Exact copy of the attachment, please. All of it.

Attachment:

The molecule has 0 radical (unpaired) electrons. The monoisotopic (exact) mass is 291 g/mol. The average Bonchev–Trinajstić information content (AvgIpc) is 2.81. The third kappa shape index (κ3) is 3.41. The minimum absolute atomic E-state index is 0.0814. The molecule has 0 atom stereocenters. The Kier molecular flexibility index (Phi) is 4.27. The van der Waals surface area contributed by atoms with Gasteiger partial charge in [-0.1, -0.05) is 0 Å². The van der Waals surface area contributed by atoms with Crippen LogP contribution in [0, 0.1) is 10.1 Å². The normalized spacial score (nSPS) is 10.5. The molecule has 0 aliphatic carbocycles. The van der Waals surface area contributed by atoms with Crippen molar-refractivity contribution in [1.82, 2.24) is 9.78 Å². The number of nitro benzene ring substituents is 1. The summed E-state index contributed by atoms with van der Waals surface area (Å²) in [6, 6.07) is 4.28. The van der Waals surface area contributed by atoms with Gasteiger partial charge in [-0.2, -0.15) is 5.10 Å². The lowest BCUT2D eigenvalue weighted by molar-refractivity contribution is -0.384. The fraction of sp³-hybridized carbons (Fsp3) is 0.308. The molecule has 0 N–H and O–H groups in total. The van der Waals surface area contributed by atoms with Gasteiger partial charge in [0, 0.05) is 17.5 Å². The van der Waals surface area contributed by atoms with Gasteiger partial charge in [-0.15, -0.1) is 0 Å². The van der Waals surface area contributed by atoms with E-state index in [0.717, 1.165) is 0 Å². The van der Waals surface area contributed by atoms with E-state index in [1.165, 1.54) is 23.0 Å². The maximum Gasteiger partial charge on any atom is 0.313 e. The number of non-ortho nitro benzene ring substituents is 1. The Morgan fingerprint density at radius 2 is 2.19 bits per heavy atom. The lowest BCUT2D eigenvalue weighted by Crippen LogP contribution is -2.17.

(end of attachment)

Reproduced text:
The molecule has 0 radical (unpaired) electrons. The monoisotopic (exact) mass is 291 g/mol. The average Bonchev–Trinajstić information content (AvgIpc) is 2.81. The third kappa shape index (κ3) is 3.41. The minimum absolute atomic E-state index is 0.0814. The molecule has 0 atom stereocenters. The Kier molecular flexibility index (Phi) is 4.27. The van der Waals surface area contributed by atoms with Gasteiger partial charge in [-0.1, -0.05) is 0 Å². The van der Waals surface area contributed by atoms with Crippen LogP contribution in [0, 0.1) is 10.1 Å². The normalized spacial score (nSPS) is 10.5. The molecule has 0 aliphatic carbocycles. The van der Waals surface area contributed by atoms with Crippen molar-refractivity contribution in [1.82, 2.24) is 9.78 Å². The number of nitro benzene ring substituents is 1. The summed E-state index contributed by atoms with van der Waals surface area (Å²) in [6, 6.07) is 4.28. The van der Waals surface area contributed by atoms with Gasteiger partial charge in [-0.2, -0.15) is 5.10 Å². The lowest BCUT2D eigenvalue weighted by molar-refractivity contribution is -0.384. The fraction of sp³-hybridized carbons (Fsp3) is 0.308. The molecule has 0 N–H and O–H groups in total. The van der Waals surface area contributed by atoms with Gasteiger partial charge in [0, 0.05) is 17.5 Å². The van der Waals surface area contributed by atoms with Gasteiger partial charge in [-0.15, -0.1) is 0 Å². The van der Waals surface area contributed by atoms with E-state index in [0.717, 1.165) is 0 Å². The van der Waals surface area contributed by atoms with E-state index in [1.165, 1.54) is 23.0 Å². The maximum Gasteiger partial charge on any atom is 0.313 e. The number of non-ortho nitro benzene ring substituents is 1. The Morgan fingerprint density at radius 2 is 2.19 bits per heavy atom. The lowest BCUT2D eigenvalue weighted by Crippen LogP contribution is -2.17.